Singapore

Singapore

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Singapore, officially the Republic of Singapore, is a sovereign island city-state in maritime Southeast Asia. The English name of “Singapore” is an anglicisation of the native Malay name for the country, Singapura, which was in turn derived from the Sanskrit word for “lion city”. There are four official languages of Singapore: English, Malay, Chinese and Tamil. English is the lingua franca. Whether you’re a nature lover, culture buff, thrill-seeker or cocktail enthusiast, Singapore has a wide selection of leisure offerings within easy reach.

Interesting Facts:

  • Singapore’s land area includes as many as 64 offshore islands that surround the main island. These include Sentosa (the largest of the offshore islands), PulauUbin, St John’s Island and Sisters’ Islands. What that means for visitors: more fun in the sun!
  • According to the Wildlife Reserves Singapore, the first man-made waterfall was built at Jurong Bird Park in 1971. Dropping from a height of 30 metres, it is said to be the tallest waterfall in an aviary to date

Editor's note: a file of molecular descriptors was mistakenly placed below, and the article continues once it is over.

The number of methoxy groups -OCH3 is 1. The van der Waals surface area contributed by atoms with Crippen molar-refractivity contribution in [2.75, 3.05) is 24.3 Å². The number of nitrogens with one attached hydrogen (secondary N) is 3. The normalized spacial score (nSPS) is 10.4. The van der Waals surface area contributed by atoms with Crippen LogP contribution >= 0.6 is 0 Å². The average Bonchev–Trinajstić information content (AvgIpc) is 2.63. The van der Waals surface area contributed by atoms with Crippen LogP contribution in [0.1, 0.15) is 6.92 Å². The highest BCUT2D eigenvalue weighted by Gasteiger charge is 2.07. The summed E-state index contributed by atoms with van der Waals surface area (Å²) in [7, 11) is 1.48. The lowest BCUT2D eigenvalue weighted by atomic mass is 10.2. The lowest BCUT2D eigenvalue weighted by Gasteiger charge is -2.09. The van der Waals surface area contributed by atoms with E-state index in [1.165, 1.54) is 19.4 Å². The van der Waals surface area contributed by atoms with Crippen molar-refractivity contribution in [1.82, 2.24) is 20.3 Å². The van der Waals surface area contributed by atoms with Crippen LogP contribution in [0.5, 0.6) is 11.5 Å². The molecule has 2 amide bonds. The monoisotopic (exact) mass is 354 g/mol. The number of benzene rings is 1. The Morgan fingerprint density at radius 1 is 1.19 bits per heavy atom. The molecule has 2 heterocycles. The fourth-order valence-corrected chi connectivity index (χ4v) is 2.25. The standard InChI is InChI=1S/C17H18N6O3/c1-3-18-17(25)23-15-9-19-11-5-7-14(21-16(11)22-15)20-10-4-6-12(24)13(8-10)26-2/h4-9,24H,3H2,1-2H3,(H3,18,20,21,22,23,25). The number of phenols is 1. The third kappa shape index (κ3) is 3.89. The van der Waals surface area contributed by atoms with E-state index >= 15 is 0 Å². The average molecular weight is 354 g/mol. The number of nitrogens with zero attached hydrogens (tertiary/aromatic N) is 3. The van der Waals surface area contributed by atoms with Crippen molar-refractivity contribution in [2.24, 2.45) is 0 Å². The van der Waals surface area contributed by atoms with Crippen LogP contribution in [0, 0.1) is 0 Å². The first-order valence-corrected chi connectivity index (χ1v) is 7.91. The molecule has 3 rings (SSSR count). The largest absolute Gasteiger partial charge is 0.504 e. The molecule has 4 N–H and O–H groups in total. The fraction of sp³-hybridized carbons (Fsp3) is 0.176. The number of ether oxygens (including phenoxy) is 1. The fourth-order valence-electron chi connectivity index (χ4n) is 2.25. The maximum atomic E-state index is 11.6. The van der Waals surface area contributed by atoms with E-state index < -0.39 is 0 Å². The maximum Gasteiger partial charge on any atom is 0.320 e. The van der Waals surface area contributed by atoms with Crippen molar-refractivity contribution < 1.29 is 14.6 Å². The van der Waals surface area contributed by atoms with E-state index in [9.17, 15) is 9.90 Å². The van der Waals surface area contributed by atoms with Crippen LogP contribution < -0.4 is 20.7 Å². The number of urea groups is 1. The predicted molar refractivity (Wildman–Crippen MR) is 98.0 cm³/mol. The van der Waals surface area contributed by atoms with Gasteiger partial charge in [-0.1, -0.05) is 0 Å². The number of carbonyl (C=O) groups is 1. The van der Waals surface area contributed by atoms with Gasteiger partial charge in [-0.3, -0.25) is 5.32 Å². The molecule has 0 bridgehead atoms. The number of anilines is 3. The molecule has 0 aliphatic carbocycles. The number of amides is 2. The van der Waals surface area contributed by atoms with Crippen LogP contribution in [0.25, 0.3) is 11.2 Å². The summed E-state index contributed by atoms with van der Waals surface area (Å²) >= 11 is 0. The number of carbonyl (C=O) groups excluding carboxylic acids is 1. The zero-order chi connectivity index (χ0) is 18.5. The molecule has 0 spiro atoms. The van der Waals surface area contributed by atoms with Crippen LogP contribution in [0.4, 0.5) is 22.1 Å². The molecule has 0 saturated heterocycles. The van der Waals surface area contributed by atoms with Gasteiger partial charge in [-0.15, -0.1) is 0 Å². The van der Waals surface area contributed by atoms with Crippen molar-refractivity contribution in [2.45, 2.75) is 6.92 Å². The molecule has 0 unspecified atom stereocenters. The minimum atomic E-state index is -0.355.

• The locals speak Singlish, not just English. Don’t be too surprised to hear Singaporeans adding exclamations like ‘lah’ and ‘leh’ to their sentence. Singlish— theircolourful local slang— is an integral part of everyday conversation amongst Singaporeans.
  • The star event—the FORMULA 1 SINGAPORE GRAND PRIX—also made racing history as the world’s first ever FORMULA 1 night race.
  • Lauded as a UNESCO World Heritage Site in 2015, the Singapore Botanic Gardens has a history of over 150 years since its founding in 1859; that’s more than a century older than modern Singapore itself!
  • You may have heard about the Merlion, Singapore’s iconic emblem. The Merlion is a mythical creature with a lion’s head and a fish’s tail. The Merlion was partly inspired by the city’s Sanskrit name, Singapura, which means ‘lion city’. This Sanskrit name is thought to have been given by a Sumatran prince Sang NilaUtama, who ruled Temasek, a settlement on the Singapura Island during the early 14th century.
  • Buildings in Singapore cannot be higher than 280 metres. Currently, there are three buildings of that height – OUB Centre, UOB Plaza and Republic Plaza.